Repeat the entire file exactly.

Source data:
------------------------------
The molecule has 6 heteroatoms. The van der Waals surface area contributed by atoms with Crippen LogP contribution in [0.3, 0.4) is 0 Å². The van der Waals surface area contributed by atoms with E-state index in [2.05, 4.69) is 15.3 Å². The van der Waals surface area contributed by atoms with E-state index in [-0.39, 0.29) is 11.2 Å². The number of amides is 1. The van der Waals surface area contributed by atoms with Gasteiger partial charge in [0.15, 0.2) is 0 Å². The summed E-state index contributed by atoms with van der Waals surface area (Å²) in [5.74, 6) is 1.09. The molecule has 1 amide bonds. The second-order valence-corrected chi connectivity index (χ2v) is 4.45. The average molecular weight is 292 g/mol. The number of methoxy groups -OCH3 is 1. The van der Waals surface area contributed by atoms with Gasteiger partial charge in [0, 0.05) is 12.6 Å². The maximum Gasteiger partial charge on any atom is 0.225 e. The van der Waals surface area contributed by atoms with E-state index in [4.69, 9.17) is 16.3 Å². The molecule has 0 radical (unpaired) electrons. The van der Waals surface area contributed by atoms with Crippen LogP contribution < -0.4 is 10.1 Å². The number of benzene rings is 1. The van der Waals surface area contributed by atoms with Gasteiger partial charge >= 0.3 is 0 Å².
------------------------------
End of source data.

The molecule has 6 heteroatoms. The van der Waals surface area contributed by atoms with Crippen LogP contribution in [0.3, 0.4) is 0 Å². The van der Waals surface area contributed by atoms with E-state index in [2.05, 4.69) is 15.3 Å². The van der Waals surface area contributed by atoms with E-state index in [-0.39, 0.29) is 11.2 Å². The number of amides is 1. The van der Waals surface area contributed by atoms with Gasteiger partial charge in [0.15, 0.2) is 0 Å². The summed E-state index contributed by atoms with van der Waals surface area (Å²) in [5.74, 6) is 1.09. The molecule has 1 amide bonds. The second-order valence-corrected chi connectivity index (χ2v) is 4.45. The average molecular weight is 292 g/mol. The number of methoxy groups -OCH3 is 1. The van der Waals surface area contributed by atoms with Gasteiger partial charge in [0, 0.05) is 12.6 Å². The maximum Gasteiger partial charge on any atom is 0.225 e. The van der Waals surface area contributed by atoms with E-state index in [4.69, 9.17) is 16.3 Å². The molecule has 0 radical (unpaired) electrons. The van der Waals surface area contributed by atoms with Crippen LogP contribution < -0.4 is 10.1 Å². The number of benzene rings is 1. The van der Waals surface area contributed by atoms with Gasteiger partial charge >= 0.3 is 0 Å².